Wednesday, February 17, 2010

Guest post: Canadatheism: The Northern Perspective

This is a Guest Post by Jon, a reader from up North who wanted to shed some light on atheism in America's Hat. Er, I mean Canada. He writes over at his fiction blog, Our Man Jonesy. Take it away, Jon:

Canadatheism: The Northern Perspective
(Or: "Fundamentalism in Canada has been cancelled due to snow")

Greetings from the frozen wastelands of Canada! While Jen's away, I'd like to give you a general feel for atheism as it exists in the land of hockey and maple syrup. Those readers actually from Canada: feel free to sit back and talk amongst yourselves while I toss off pearls of Canadian stereotype to keep the Yanks entertained. If you're from elsewhere, just play along for now and you'll be able to tell your cocktail/hookah/opium den chums about how much you know about about foreign cultures.

If you're living in the 'States, you've probably heard of us before. We're the place that everyone threatens to move if the Republicans win another election. A lot of us speak French, we use the metric system, and if you ask us, it's not actually that cold out. And how's the religion like out there? Well, it's pretty mild, actually . Fiercely mild. If general polling is correct, up to a third of us acknowledge 'No Religion', and in a country with the population the size of the state of California, that's rather an accomplishment, if I may be so bold. It's at the point that the leader of the opposition party (Michael Ignatieff) can say things like:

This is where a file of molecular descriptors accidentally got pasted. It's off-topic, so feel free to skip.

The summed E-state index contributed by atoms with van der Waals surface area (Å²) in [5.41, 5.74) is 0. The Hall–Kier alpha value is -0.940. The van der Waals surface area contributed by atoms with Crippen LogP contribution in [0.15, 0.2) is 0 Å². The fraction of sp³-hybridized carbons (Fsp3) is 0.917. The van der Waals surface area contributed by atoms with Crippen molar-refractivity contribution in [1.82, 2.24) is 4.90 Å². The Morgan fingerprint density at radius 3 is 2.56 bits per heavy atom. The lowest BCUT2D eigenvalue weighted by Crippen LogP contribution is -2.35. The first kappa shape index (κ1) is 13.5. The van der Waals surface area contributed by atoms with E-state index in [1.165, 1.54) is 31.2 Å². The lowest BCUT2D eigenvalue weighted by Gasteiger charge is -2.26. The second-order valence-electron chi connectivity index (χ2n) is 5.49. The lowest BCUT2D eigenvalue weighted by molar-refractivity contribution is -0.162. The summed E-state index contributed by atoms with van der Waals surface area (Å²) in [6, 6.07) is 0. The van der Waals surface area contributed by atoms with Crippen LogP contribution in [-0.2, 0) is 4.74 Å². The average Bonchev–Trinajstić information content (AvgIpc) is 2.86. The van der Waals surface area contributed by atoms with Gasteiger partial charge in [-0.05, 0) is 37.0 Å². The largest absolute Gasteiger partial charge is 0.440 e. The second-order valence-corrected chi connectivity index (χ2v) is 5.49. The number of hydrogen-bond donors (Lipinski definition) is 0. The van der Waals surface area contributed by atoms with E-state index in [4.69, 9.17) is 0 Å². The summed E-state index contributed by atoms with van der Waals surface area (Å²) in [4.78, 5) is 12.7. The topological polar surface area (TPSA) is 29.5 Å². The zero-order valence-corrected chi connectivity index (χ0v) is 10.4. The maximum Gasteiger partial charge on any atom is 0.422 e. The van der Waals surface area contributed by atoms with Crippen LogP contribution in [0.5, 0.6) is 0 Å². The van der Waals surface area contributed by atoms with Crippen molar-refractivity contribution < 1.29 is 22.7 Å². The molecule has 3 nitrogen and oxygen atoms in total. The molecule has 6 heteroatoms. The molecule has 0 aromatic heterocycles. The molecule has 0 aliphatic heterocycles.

“Some people will have no difficulty thinking human beings are sacred, because they happen to believe in the existence of God the Father and believe He created Mankind in His likeness … Far better, I would argue, to forego these kinds of foundational arguments altogether and seek to build support for human rights on the basis of what such rights actually do for human beings.”